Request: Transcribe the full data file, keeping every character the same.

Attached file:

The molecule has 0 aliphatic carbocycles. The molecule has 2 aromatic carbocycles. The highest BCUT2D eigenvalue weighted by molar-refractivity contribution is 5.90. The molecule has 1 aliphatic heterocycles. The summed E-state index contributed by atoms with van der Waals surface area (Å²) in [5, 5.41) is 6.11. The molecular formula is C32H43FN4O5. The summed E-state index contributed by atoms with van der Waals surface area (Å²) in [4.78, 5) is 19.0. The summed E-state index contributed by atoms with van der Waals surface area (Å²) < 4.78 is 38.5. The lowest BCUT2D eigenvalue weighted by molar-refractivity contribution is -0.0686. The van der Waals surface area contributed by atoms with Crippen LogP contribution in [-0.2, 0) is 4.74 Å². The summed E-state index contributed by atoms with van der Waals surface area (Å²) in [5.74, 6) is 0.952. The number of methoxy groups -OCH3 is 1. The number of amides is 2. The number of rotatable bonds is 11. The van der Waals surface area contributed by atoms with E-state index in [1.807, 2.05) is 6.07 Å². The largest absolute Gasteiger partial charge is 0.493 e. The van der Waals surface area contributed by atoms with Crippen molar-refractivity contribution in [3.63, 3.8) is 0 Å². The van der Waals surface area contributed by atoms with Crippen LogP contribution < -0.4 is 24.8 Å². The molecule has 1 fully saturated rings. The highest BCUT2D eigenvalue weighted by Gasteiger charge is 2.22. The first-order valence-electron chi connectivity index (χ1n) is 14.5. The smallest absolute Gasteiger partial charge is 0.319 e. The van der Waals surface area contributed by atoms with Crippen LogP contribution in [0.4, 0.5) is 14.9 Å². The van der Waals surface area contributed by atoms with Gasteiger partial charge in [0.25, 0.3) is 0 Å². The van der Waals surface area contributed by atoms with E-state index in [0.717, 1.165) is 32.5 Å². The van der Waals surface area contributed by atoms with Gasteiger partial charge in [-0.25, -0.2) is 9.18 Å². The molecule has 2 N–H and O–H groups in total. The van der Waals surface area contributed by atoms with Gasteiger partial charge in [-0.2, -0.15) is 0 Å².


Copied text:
The molecule has 0 aliphatic carbocycles. The molecule has 2 aromatic carbocycles. The highest BCUT2D eigenvalue weighted by molar-refractivity contribution is 5.90. The molecule has 1 aliphatic heterocycles. The summed E-state index contributed by atoms with van der Waals surface area (Å²) in [5, 5.41) is 6.11. The molecular formula is C32H43FN4O5. The summed E-state index contributed by atoms with van der Waals surface area (Å²) in [4.78, 5) is 19.0. The summed E-state index contributed by atoms with van der Waals surface area (Å²) < 4.78 is 38.5. The lowest BCUT2D eigenvalue weighted by molar-refractivity contribution is -0.0686. The van der Waals surface area contributed by atoms with Crippen LogP contribution in [-0.2, 0) is 4.74 Å². The summed E-state index contributed by atoms with van der Waals surface area (Å²) in [5.74, 6) is 0.952. The number of methoxy groups -OCH3 is 1. The number of amides is 2. The number of rotatable bonds is 11. The van der Waals surface area contributed by atoms with E-state index in [1.807, 2.05) is 6.07 Å². The largest absolute Gasteiger partial charge is 0.493 e. The van der Waals surface area contributed by atoms with Crippen molar-refractivity contribution in [3.63, 3.8) is 0 Å². The van der Waals surface area contributed by atoms with Crippen LogP contribution < -0.4 is 24.8 Å². The molecule has 1 fully saturated rings. The highest BCUT2D eigenvalue weighted by Gasteiger charge is 2.22. The first-order valence-electron chi connectivity index (χ1n) is 14.5. The smallest absolute Gasteiger partial charge is 0.319 e. The van der Waals surface area contributed by atoms with Crippen LogP contribution in [0.4, 0.5) is 14.9 Å². The van der Waals surface area contributed by atoms with Gasteiger partial charge in [0.25, 0.3) is 0 Å². The van der Waals surface area contributed by atoms with E-state index in [0.717, 1.165) is 32.5 Å². The van der Waals surface area contributed by atoms with Gasteiger partial charge in [-0.25, -0.2) is 9.18 Å². The molecule has 2 N–H and O–H groups in total. The van der Waals surface area contributed by atoms with Gasteiger partial charge in [-0.2, -0.15) is 0 Å².